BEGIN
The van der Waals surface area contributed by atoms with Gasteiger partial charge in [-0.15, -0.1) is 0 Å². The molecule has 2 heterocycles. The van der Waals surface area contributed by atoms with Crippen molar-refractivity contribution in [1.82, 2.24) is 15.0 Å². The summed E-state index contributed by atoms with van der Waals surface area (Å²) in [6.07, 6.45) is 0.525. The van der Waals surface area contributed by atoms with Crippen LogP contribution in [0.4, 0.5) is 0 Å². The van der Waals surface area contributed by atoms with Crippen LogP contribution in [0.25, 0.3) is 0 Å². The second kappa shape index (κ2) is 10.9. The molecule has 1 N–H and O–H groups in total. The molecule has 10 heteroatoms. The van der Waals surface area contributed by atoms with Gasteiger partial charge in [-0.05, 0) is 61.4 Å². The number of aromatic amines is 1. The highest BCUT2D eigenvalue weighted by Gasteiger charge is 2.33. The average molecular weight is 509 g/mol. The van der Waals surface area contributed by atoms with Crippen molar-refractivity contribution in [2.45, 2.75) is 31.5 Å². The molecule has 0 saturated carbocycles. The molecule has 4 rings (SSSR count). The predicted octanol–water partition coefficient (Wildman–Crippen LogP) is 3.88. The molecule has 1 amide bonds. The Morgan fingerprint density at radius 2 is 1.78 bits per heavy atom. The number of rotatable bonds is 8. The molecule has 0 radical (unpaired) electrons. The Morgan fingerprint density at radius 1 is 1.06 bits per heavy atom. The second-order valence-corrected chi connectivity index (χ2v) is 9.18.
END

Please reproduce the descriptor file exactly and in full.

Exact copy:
The van der Waals surface area contributed by atoms with Gasteiger partial charge in [-0.15, -0.1) is 0 Å². The molecule has 2 heterocycles. The van der Waals surface area contributed by atoms with Crippen molar-refractivity contribution in [1.82, 2.24) is 15.0 Å². The summed E-state index contributed by atoms with van der Waals surface area (Å²) in [6.07, 6.45) is 0.525. The van der Waals surface area contributed by atoms with Crippen LogP contribution in [0.4, 0.5) is 0 Å². The van der Waals surface area contributed by atoms with Crippen LogP contribution in [0.25, 0.3) is 0 Å². The second kappa shape index (κ2) is 10.9. The molecule has 1 N–H and O–H groups in total. The molecule has 10 heteroatoms. The van der Waals surface area contributed by atoms with Gasteiger partial charge in [-0.05, 0) is 61.4 Å². The number of aromatic amines is 1. The highest BCUT2D eigenvalue weighted by Gasteiger charge is 2.33. The average molecular weight is 509 g/mol. The van der Waals surface area contributed by atoms with Crippen molar-refractivity contribution in [2.45, 2.75) is 31.5 Å². The molecule has 0 saturated carbocycles. The molecule has 4 rings (SSSR count). The predicted octanol–water partition coefficient (Wildman–Crippen LogP) is 3.88. The molecule has 1 amide bonds. The Morgan fingerprint density at radius 2 is 1.78 bits per heavy atom. The number of rotatable bonds is 8. The molecule has 0 radical (unpaired) electrons. The Morgan fingerprint density at radius 1 is 1.06 bits per heavy atom. The second-order valence-corrected chi connectivity index (χ2v) is 9.18.